Nutritional support Tailored to the protein. Enteral tube options include: Hyperglycaemia insulin resistance Hypertension and ischaemic heart disease Gallstones Osteoarthritis For elective surgery in obese patients. It follows a hierarchy. If the patient cannot take enough nutrients in orally. Oral supplementation Can be used between or instead of meals Variety available milk- or fruit-juice-based High in protein and calories Not all contain micronutrients Examples include Complan Enteral tube feeding Enteral feeding is the best route because it preserves GI mucosal integrity.
This may be useful in patients who. Polymeric whole protein. Catheter complications Risks of insertion Thrombosis Infection. Feeding may be cyclical or continuous. Feeding is via venous access. Peripheral vein long line.
Postoperative Management and Critical Care Complications of enteral feeding tubes Feeding tube displaced or blocked Metabolic hyperglycaemia. Metabolic complications Hyperglycaemia Electrolyte and fluid imbalance Hepatic dysfunction Immunocompromise Metabolic bone disease Nutritional planning in surgical patients Preoperative considerations Dietitian pre-op assessment of high-risk patients Encourage increased oral intake Oral supplementation high-protein and high-calorie drinks.
Colorectal surgery Traditionally the postoperative feeding regimen for bowel surgery was a stepwise progression guided by improving clinical signs eg passing of flatus thus: This has changed in recent years. This has lead to a number of different models for predicting risk: There have been some reports of overprediction of mortality risks which has led to specialty-specific modifications: Online gives an estimate of reduction in the risk of death from breast cancer in patients undergoing chemotherapy.
Many surgeons will then do a water contrast swallow on day 10 of high-risk anastomoses before allowing oral feeding. The POSSUM score uses 12 physiological and 6 surgical variables for its calculation and can be used pre- and postoperatively to give an initial estimate and calculation of individual risk. Increasingly risk assessment has been tailored to combine underlying comorbidity with the type of surgery proposed. Upper GI surgery Oesophageal and gastric resections are typically combined with a feeding jejunostomy placed intraoperatively.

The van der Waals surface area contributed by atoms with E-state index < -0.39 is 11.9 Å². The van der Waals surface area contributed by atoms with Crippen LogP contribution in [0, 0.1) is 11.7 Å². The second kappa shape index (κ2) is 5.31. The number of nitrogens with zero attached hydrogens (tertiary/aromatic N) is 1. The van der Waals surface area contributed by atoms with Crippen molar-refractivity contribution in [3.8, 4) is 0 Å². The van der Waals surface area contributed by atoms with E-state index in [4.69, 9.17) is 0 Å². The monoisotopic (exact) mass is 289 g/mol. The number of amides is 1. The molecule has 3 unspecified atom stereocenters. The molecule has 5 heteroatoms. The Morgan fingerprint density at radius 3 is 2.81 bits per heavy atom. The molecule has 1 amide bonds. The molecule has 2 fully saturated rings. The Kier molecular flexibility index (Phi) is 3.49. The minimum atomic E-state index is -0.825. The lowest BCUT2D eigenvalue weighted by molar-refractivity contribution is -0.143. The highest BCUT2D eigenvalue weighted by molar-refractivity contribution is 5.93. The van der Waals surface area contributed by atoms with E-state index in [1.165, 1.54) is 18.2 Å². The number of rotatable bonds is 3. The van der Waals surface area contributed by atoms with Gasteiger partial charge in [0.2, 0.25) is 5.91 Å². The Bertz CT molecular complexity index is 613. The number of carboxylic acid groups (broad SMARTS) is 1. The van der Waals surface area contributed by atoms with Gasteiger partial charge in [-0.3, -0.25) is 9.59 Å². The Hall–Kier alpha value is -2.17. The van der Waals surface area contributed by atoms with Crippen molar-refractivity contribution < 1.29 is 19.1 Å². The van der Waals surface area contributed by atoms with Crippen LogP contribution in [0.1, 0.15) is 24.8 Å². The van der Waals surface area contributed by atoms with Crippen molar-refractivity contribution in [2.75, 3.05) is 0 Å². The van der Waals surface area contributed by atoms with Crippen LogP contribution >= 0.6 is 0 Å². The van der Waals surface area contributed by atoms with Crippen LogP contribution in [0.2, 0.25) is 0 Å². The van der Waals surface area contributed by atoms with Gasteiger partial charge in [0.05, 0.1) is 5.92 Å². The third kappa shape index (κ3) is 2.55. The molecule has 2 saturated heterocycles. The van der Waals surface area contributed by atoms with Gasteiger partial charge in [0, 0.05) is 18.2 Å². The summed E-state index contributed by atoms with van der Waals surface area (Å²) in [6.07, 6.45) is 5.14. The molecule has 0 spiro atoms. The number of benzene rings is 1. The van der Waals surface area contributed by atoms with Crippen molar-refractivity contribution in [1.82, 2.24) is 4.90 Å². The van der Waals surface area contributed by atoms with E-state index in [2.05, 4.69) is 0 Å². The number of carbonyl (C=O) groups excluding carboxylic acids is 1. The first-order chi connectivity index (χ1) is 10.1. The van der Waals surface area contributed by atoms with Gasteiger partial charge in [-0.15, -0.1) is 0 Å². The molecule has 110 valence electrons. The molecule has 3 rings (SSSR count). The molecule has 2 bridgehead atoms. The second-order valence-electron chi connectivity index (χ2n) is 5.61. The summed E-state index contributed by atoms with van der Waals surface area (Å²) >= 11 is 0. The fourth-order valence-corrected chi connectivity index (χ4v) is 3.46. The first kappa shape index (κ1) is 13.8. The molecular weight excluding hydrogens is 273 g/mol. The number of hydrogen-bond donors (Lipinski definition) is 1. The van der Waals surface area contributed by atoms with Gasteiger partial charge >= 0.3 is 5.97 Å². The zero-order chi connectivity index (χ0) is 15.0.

SECTION 3 Principles of anaesthesia Anaesthesia is the rendering of part local anaesthesia or all general anaesthesia of the body insensitive to pain or noxious stimuli.. Adrenaline may be used with LAs to slow systemic absorption and prolong duration of action.
Dosage of local anaesthetic agents: Local toxicity Inflammatory response Nerve damage from needle or intraneural injection Systemic toxicity Allergy May occur from overdosage.
Topical local anaesthetic This is in the form of a cream or a spray and is used for routine procedures where only superficial anaesthesia is required. Procedure box: Give IV fluids and consider inotropic support. EMLA cream before cannulation in children Lidocaine gel before urethral catheterisation Xylocaine spray before gastroscopy Infiltration of local anaesthesia This is used typically for removal of small skin lesions.
Remember that even lidocaine takes 10—20 minutes to take full effect Use leftover local to infiltrate if the patient reports sensation. Drug toxicity can be local or systemic. This may involve blocking a nerve that supplies the area. An entire finger or toe can be made completely numb by injecting a millilitre or two of LA just to either side of the proximal phalanx at the level of the web space.
Brachial plexus blocks may be performed at different levels: These blocks are good for postop pain relief because they last for several hours.
A ring block is a type of field block where the area to be blocked is a digit or the penis. Brachial plexus block The brachial plexus is formed from the nerve roots C5—T1 which unite to form the main trunks upper. These subdivide into cords as they enter the axilla. Figure 1. A ring block can be used for manipulation of dislocated fingers. The cords subdivide as the plexus passes through the axilla. The nerve runs here with the digital artery and vein.
Deep infiltration of LA at this point will produce a femoral block note: The femoral nerve then divides in the femoral triangle and supplies the muscles of the anterior thigh. It lies on the iliopsoas as it passes under the inguinal ligament to enter the thigh. It undergoes early organisation into common peroneal and tibial portions.
The femoral nerve lies at a point that is 1 cm lateral to the pulsation of the femoral artery as it exits from under the inguinal ligament and 2 cm distal to the ligament.
They usually divide in the distal third of the thigh. Sciatic block The sciatic nerve arises from the lumbosacral nerve roots L4—S3 and exits under the biceps femoris muscle. This is suitable for analgesia covering the anterior thigh. Sciatic nerve blocks may be of slow onset up to 60 minutes so be patient with your anaesthetist. The intercostal nerve runs with the vascular bundle under the overhanging edge of the rib.